Macular Degeneration Research and National Glaucoma Research Award 2008 Grants
CLARKSBURG, MD.- Macular Degeneration Research (MDR) and National Glaucoma Research (NGR), two programs of the American Health Assistance Foundation (AHAF), have awarded a total of $2.7 million in eye disease research grants for 2008. After reviewing applications from around the world, the MDR and NGR Scientific Review Committees awarded two-year grants to 27 scientists from the U.S., Canada, Great Britain, Israel and Australia who are conducting research on age-related macular degeneration (AMD) and glaucoma. These researchers seek to better understand these two diseases and ways to treat and prevent them.
AMD is a common eye disease that causes deterioration of the macula, the central area of the retina - a paper-thin tissue at the back of the eye where light-sensitive cells send visual signals to the brain. Clear, central vision is processed by the macula. Damage to this area of the eye results in blind spots and blurred or distorted vision and makes many daily activities increasingly difficult. AMD is a major cause of visual impairment in the U.S. For white Americans over 65 years old, it is the leading cause of legal blindness. Approximately 1.8 million Americans age 40 and older have advanced AMD, and another 7.3 million people with intermediate AMD are at substantial risk for vision loss. The government estimates that by 2020 there will be 2.9 million people in the advanced stage of the disease.
Glaucoma is actually a group of eye diseases in which the optic nerve, the bundle of nerve fibers that carries visual information from the eye to the brain, is damaged. This damage is normally, but not always, associated with high eye pressure, and can lead to irreversible vision loss and potential blindness. Early intervention through medications and surgery can slow the progression of the disease and prevent vision loss, but there is no cure. Over 2.7 million Americans have the most common type of glaucoma*, and of these, as many as 120,000 are blind due to the disease. Vision experts believe that half of those affected by glaucoma may not know it, since there are usually no symptoms in the early stages of the disease. Glaucoma is the leading cause of blindness among African Americans and Hispanics in the U.S.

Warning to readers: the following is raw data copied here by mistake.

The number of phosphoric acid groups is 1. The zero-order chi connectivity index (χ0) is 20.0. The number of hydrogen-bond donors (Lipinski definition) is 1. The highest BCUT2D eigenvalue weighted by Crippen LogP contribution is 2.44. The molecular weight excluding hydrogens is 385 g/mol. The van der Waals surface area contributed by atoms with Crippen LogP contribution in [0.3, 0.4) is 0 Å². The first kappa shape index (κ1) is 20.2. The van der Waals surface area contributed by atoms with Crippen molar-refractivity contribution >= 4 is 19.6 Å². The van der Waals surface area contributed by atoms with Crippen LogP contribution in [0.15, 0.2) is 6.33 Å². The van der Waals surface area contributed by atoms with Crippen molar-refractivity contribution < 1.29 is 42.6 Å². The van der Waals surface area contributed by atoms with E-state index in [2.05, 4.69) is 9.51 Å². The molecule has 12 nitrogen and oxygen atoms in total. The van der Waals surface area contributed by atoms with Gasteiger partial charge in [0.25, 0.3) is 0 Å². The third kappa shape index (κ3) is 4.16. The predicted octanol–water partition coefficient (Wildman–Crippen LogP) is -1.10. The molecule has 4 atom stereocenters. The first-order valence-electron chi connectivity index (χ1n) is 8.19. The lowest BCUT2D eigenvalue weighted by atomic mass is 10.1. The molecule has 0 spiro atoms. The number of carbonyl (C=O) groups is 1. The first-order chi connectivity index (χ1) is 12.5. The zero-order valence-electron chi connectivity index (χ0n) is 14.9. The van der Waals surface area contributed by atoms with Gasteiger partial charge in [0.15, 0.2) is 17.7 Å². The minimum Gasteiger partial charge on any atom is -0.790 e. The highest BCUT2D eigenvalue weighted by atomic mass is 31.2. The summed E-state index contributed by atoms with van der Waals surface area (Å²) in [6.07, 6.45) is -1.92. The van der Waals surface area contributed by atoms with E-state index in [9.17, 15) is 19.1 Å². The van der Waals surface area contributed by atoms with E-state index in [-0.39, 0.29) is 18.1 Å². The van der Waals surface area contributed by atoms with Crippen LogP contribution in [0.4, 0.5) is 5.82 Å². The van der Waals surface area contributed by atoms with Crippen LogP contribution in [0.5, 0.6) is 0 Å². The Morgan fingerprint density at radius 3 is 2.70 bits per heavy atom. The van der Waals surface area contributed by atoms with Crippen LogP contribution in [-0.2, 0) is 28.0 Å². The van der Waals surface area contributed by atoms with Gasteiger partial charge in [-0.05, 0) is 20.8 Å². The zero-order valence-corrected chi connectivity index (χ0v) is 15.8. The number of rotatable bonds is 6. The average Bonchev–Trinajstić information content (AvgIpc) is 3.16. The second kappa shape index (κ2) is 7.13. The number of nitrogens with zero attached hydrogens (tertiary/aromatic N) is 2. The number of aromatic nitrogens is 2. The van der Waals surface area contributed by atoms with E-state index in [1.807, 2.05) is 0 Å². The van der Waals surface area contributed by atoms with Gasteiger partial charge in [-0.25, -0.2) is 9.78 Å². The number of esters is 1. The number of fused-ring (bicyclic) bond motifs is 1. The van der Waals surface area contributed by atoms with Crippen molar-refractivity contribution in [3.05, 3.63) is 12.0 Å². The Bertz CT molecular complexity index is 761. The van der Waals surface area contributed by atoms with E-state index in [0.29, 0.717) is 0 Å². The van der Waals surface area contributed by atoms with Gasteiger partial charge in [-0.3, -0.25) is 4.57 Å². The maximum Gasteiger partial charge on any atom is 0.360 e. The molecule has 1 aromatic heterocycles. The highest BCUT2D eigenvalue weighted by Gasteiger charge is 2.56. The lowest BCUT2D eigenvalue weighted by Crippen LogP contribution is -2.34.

Since the inception of the two programs, a total of $7.7 million has been given for research into the causes and potential treatments of AMD, and over $15.7 million has been awarded to glaucoma research. MDR and NGR are programs of AHAF, a nonprofit organization dedicated to finding cures for glaucoma, AMD and Alzheimer's disease by funding scientists worldwide through generous donor contributions. Through its outreach efforts, American Health Assistance aids those directly affected and informs the general public about these diseases.